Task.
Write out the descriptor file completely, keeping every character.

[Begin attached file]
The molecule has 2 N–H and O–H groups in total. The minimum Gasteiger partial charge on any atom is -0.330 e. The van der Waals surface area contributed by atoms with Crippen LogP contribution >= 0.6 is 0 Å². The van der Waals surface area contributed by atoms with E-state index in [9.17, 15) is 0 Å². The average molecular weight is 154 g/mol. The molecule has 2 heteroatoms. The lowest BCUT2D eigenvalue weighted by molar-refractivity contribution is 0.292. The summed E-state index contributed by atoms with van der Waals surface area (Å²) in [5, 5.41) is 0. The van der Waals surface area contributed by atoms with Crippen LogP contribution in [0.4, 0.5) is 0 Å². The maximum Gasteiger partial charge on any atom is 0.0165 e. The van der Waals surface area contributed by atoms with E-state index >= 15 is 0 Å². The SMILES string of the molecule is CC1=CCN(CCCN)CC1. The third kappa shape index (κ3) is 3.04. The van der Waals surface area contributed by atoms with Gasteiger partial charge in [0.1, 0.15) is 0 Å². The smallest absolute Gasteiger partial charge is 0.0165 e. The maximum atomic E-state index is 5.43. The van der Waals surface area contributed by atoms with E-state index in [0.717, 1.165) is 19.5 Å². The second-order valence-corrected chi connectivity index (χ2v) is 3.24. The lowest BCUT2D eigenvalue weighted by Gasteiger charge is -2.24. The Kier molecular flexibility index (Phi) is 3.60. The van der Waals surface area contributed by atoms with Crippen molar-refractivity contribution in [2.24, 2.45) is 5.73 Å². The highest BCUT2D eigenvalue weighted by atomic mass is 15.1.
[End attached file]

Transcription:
The molecule has 2 N–H and O–H groups in total. The minimum Gasteiger partial charge on any atom is -0.330 e. The van der Waals surface area contributed by atoms with Crippen LogP contribution >= 0.6 is 0 Å². The van der Waals surface area contributed by atoms with E-state index in [9.17, 15) is 0 Å². The average molecular weight is 154 g/mol. The molecule has 2 heteroatoms. The lowest BCUT2D eigenvalue weighted by molar-refractivity contribution is 0.292. The summed E-state index contributed by atoms with van der Waals surface area (Å²) in [5, 5.41) is 0. The van der Waals surface area contributed by atoms with Crippen LogP contribution in [0.4, 0.5) is 0 Å². The maximum Gasteiger partial charge on any atom is 0.0165 e. The van der Waals surface area contributed by atoms with E-state index >= 15 is 0 Å². The SMILES string of the molecule is CC1=CCN(CCCN)CC1. The third kappa shape index (κ3) is 3.04. The van der Waals surface area contributed by atoms with Gasteiger partial charge in [0.1, 0.15) is 0 Å². The smallest absolute Gasteiger partial charge is 0.0165 e. The maximum atomic E-state index is 5.43. The van der Waals surface area contributed by atoms with E-state index in [0.717, 1.165) is 19.5 Å². The second-order valence-corrected chi connectivity index (χ2v) is 3.24. The lowest BCUT2D eigenvalue weighted by Gasteiger charge is -2.24. The Kier molecular flexibility index (Phi) is 3.60. The van der Waals surface area contributed by atoms with Crippen molar-refractivity contribution in [2.24, 2.45) is 5.73 Å². The highest BCUT2D eigenvalue weighted by atomic mass is 15.1.